So which items of work are covered? Is all communication between the surveyors post appointment covered per se? I would argue no it is not. The purpose of each letter, telephone call, or other exchange should be examined. For example, if the surveyor acting for the adjoining owner has written numerous letters unnecessarily arguing each and every point and has failed to focus squarely on discharging his or her statutory duty, should the owner be responsible for those fees? Moreover what is the position where unnecessary work has been generated for no reason other than deliberate procrastination, or the constant shifting of position, designed to increase that surveyor’s fee entitlement?
More often than not a party wall dispute will involve work that falls outside of the jurisdiction of the Act, but which an unscrupulous surveyor may attempt to include as part of his or her party wall costs. For example, the time spent on addressing and responding to common law issues, such as encroachment. There is nothing of course preventing the surveyor from recovering these fees from his or her appointing owner, but without making sure cost claims are considered closely, there exists a risk that a building owner may be charged for this non party wall work. Added to this is the problem the mechanics of the Act leaves it to the surveyors involved to agree fees between themselves. This can often leaves the home owner excluded, and left only with the option of an appeal to the County Court.
The need to protect the building owner was recognised by Phillip Antino in his article:
‘The appointed surveyors‘ duty is to ensure that the procedures are applied properly and this would include ensuring that a building owner is not put to any unreasonable expense, either as a consequence of unethical ruthless strategies adopted by the adjoining owner‘s surveyor, or indeed as a consequence of any false claims made by an adjoining owner’.
Mr Antino drawing on his wealth of experience, clearly recognised the problem faced by the building owner when faced with a demand for unreasonable fees, and of the need for surveyors, particularly third party surveyors ,to be alert to unreasonable practices of this type.
Tied in with the need for costs to be tied into or arising out of the dispute, is the question of reasonableness. Nick Isaac in his article suggests the assessment of fees raised by an adjoining owner’s surveyor should not be regarded as routine, but should comprise instead of a more considered approach, taking into account some fundamental principles. He suggests the following questions would be asked when looking at a breakdown of costs:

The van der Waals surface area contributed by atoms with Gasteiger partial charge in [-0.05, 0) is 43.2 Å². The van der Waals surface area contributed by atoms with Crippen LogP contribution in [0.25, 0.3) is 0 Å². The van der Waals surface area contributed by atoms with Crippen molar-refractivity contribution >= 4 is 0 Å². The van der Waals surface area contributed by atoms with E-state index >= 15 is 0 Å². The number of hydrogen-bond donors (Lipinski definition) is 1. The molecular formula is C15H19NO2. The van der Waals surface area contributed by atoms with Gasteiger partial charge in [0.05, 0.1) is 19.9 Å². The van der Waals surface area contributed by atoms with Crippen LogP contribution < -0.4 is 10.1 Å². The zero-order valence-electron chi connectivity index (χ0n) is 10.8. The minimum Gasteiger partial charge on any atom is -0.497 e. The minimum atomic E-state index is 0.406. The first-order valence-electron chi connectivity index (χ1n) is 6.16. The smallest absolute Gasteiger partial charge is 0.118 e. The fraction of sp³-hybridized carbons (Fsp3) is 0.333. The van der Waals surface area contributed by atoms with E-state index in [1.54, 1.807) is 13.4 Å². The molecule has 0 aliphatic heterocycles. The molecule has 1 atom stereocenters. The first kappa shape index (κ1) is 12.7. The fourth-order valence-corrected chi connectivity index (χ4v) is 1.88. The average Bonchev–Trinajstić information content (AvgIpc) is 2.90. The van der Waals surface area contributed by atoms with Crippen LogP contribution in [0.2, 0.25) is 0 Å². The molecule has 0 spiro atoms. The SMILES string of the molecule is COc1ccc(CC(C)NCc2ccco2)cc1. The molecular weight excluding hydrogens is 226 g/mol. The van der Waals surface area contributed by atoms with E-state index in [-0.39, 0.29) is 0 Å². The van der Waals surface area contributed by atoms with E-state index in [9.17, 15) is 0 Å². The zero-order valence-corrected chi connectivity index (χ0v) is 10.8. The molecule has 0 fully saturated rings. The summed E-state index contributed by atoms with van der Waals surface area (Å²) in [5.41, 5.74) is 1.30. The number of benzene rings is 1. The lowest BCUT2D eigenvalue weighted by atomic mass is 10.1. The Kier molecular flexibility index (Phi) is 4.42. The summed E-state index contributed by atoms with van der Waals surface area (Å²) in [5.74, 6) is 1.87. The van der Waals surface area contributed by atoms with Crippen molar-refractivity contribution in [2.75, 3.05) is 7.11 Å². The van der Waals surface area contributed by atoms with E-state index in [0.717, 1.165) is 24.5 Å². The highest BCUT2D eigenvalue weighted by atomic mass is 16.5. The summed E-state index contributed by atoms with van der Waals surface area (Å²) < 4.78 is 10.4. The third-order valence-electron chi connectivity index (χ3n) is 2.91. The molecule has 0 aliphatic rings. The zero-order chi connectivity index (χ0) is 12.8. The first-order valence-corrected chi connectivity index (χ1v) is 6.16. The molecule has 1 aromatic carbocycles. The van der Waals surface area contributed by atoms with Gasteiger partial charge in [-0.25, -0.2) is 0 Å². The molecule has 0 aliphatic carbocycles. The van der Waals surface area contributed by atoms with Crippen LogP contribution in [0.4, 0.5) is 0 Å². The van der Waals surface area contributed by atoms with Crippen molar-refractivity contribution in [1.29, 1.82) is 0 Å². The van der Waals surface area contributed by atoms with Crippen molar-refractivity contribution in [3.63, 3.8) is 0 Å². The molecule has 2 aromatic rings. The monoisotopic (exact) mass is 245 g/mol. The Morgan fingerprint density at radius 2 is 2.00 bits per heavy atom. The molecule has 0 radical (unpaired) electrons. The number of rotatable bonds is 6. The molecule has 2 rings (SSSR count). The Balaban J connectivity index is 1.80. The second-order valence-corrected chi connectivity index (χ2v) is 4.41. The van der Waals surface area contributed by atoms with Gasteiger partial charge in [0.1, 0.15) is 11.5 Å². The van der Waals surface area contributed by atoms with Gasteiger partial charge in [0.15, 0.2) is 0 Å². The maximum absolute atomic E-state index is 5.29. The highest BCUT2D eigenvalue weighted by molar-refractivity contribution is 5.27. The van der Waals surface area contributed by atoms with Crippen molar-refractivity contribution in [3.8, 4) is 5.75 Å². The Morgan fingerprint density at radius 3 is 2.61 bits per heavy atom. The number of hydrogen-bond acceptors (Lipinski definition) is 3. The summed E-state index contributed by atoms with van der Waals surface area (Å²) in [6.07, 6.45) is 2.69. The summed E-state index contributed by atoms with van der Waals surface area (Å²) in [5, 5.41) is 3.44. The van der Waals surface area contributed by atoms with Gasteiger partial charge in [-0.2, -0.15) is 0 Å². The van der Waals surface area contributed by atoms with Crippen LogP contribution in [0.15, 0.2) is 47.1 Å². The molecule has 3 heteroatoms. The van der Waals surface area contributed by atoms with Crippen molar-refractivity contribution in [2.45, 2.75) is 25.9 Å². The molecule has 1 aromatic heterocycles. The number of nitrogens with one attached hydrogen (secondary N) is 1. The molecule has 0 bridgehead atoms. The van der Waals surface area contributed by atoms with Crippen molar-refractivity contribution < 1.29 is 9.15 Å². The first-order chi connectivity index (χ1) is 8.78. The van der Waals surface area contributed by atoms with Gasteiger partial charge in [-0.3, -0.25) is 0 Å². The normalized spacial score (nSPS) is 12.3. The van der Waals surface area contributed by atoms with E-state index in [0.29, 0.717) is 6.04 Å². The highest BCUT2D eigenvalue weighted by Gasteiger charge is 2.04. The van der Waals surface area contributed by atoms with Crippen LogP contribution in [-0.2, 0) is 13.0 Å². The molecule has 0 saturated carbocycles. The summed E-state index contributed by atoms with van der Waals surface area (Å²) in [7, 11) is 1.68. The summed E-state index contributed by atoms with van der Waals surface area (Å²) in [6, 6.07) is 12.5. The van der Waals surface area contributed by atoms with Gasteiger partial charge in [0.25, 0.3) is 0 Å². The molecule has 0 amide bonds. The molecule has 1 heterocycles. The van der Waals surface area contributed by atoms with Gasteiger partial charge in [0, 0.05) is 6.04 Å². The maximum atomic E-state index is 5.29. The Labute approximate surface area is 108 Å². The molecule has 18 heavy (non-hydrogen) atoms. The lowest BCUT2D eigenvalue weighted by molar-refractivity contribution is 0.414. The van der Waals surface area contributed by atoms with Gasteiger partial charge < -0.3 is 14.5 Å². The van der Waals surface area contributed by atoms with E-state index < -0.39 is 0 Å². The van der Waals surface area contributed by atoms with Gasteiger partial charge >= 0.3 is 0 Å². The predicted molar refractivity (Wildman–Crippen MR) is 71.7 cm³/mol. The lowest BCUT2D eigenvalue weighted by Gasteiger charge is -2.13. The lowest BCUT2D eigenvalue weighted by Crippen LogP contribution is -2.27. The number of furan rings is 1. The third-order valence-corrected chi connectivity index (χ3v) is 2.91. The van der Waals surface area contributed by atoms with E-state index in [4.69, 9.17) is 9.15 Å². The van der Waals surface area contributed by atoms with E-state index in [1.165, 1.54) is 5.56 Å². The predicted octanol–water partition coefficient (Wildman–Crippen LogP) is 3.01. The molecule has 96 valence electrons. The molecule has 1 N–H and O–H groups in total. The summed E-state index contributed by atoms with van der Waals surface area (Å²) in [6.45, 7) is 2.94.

Firstly, was it really necessary for that piece of work to be undertaken? For example, if ten letters were sent when only two were actually necessary, then only the fee for those two letters should be allowed.
Secondly, was the time spent reasonable having regard to the nature of the dispute and the skill and experience of the surveyor in question. For example, if the only issues between the parties comprised of some minor damage occurring during the performance of notifiable works, should an adjoining owner’s surveyor be able to claim, without challenge, a large number of hours for investigating, reporting, negotiating and producing an award?
This has particularly relevance when faced with a surveyor who has a very high hourly rate and who records every minute of time spent working.
This was one of the other issues His Honour Judge Bailey was asked to determine in Reeve v Youngs and Antino.
Commenting on the reasonableness of Mr Antino’s charging rate of £350, and the time he spent as one of the appointed surveyors, the Judge said:
‘Fees involve both hourly rate and hours spent. A high hourly rate, if it is to be reasonable, will be justified only where the surveyor has and demonstrates particular expertise or exercises such efficiency that he carries out more work than a surveyor for whom a lower hourly rate is appropriate. In comparison with the charges made by surveyors in many of the awards that have been before this court £350 per hour is a very high rate. Casting one’s eye down the breakdown of Mr Antino’s fees one can well envisage he would have very great difficulty indeed in persuading a court that the hours spent at this hourly rate was anything approaching reasonable. But although I have highlighted the difficulty inherent in setting out an hourly rate in a party wall award I do not consider that I can properly go so far as to say (as I have been invited to do) that hourly rates should not be set by surveyors or that any particular hourly rate, subject, of course, to ludicrously high rates (and £350 ph while very high in comparison with the market as a whole cannot be stated to be ludicrously high), must necessarily be invalid within the context of a party wall award’.
This suggests the following :
- It not proper for an Award to record an hourly rate.
- A surveyor can essentially charge his or her time out at any rate providing it is not ‘ludicrously high’.